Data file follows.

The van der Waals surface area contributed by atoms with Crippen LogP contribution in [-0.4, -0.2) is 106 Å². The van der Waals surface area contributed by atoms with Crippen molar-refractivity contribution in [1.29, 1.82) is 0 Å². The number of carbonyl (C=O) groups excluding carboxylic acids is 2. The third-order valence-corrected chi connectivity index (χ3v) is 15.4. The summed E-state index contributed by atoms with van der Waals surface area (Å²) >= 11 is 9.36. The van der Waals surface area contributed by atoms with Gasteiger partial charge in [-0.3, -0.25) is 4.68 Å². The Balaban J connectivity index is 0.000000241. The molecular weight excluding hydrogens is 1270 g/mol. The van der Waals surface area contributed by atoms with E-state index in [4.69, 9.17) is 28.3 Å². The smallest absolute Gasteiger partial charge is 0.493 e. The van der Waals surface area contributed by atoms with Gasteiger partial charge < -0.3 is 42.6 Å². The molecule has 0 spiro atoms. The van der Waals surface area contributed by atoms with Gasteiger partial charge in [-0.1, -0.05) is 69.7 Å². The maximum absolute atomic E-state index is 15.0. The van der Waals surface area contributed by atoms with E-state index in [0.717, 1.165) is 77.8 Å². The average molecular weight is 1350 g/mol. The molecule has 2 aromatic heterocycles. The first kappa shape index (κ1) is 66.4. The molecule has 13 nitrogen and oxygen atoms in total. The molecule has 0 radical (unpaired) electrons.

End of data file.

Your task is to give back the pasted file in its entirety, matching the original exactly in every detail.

The van der Waals surface area contributed by atoms with Crippen LogP contribution in [-0.4, -0.2) is 106 Å². The van der Waals surface area contributed by atoms with Crippen molar-refractivity contribution in [1.29, 1.82) is 0 Å². The number of carbonyl (C=O) groups excluding carboxylic acids is 2. The third-order valence-corrected chi connectivity index (χ3v) is 15.4. The summed E-state index contributed by atoms with van der Waals surface area (Å²) >= 11 is 9.36. The van der Waals surface area contributed by atoms with Gasteiger partial charge in [-0.3, -0.25) is 4.68 Å². The Balaban J connectivity index is 0.000000241. The molecular weight excluding hydrogens is 1270 g/mol. The van der Waals surface area contributed by atoms with E-state index in [4.69, 9.17) is 28.3 Å². The smallest absolute Gasteiger partial charge is 0.493 e. The van der Waals surface area contributed by atoms with Gasteiger partial charge < -0.3 is 42.6 Å². The molecule has 0 spiro atoms. The van der Waals surface area contributed by atoms with Gasteiger partial charge in [-0.1, -0.05) is 69.7 Å². The maximum absolute atomic E-state index is 15.0. The van der Waals surface area contributed by atoms with E-state index in [0.717, 1.165) is 77.8 Å². The average molecular weight is 1350 g/mol. The molecule has 2 aromatic heterocycles. The first kappa shape index (κ1) is 66.4. The molecule has 13 nitrogen and oxygen atoms in total. The molecule has 0 radical (unpaired) electrons.